The competition for digital video is getting more intense, with YouTube now offering to pay top platform creators to try its newer features, including paid memberships and its enhanced ‘Super Chat’ tools.
As reported by Bloomberg, YouTube is reportedly offering “tens of thousands to hundreds of thousands of dollars” to popular platform stars to showcase the new tools.
Those new options include YouTube’s merchandise ‘shelf’ for product tie-ins, and Channel Memberships, both of which were released back in June.
The tools were rolled out in response to concerns that YouTube wasn't offering enough revenue generation options, which had lead to some prominent creators switching to other platforms.
Again, as noted by Bloomberg:
“Many people with large followings on the video site have complained that [YouTube] doesn’t offer ways to make money beyond advertising, and that YouTube’s efforts to shield advertisers from controversial content has hurt their sales.”
As you’ll recall, YouTube has been embroiled in ongoing controversy around ad placements on the site, with several brands unhappy that their ads have been included alongside controversial material.
Amid those concerns, Facebook and Amazon, through their own burgeoning video platforms (Instagram and Twitch respectively), have offered up new options to entice creators across, with Twitch, in particular, seeing success with its offerings.
But YouTube, with its 1.8 billion active users, won’t be giving up without a fight – this new push would ideally see more platform creators showcasing just how beneficial YouTube’s new revenue streams can be, helping to convince others to try them out, and subsequently, stay with the platform.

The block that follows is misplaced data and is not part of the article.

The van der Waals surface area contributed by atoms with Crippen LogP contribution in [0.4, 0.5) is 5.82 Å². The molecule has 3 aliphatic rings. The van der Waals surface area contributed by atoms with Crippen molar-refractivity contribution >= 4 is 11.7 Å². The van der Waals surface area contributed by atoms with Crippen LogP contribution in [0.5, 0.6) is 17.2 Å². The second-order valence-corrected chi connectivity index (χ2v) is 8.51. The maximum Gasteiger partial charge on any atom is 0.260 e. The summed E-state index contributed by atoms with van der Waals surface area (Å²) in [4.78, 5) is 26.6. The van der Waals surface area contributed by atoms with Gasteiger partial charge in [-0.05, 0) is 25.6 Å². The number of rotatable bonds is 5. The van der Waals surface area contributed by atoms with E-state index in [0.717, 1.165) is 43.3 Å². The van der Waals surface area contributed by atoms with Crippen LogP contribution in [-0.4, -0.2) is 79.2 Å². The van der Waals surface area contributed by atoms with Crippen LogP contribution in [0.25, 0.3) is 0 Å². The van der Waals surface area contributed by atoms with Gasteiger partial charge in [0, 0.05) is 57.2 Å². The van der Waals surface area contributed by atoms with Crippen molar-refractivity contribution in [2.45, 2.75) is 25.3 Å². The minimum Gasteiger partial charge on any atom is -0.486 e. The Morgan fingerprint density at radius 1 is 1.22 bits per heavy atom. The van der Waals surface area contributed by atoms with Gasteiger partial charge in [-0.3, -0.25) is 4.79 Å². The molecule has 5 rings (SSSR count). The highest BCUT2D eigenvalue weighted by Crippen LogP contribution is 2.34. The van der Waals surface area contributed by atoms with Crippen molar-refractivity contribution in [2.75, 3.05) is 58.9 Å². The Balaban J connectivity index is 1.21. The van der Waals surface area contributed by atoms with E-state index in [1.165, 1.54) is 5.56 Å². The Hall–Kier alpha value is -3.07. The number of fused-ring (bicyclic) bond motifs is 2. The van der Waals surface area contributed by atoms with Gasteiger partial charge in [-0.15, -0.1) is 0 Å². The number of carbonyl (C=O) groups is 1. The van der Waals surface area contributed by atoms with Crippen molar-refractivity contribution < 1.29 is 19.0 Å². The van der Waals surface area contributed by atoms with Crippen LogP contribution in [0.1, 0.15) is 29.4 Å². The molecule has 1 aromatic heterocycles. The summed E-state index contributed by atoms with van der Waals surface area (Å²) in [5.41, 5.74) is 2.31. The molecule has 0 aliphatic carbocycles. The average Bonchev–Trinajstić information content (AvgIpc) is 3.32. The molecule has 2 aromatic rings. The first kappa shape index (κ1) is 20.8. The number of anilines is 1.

It’s interesting to watch the rising competition for video content. While new platforms, like Facebook Watch, don’t seem to be generating a heap of traction as yet, Instagram's IGTV has already formed partnerships with a range of prominent users - and really, it'll only take a few of those stars to switch their audiences across for that to become a much bigger issue for YouTube.
Consider, for example, if YouTube celebrity PewDiePie were to start broadcasting on Twitch instead. PewDiePie’s videos see, on average, close to 10 million views per day. That’d be a significant hit for YouTube to take.
And that’s just one YouTube star – if another platform were to provide a significant reason for several to move across... You can see YouTube’s concern.
Whether enticing more creators to try out its new tools will help improve take-up is hard to say, but if a few stars see big benefits, and highlight how they can supplement their ad income, that can only work in YouTube’s favor.
But again, YouTube's move to pay stars for such further underlines just how much the battle for online video supremacy is heating up. Worth keeping an eye on the developments in this space.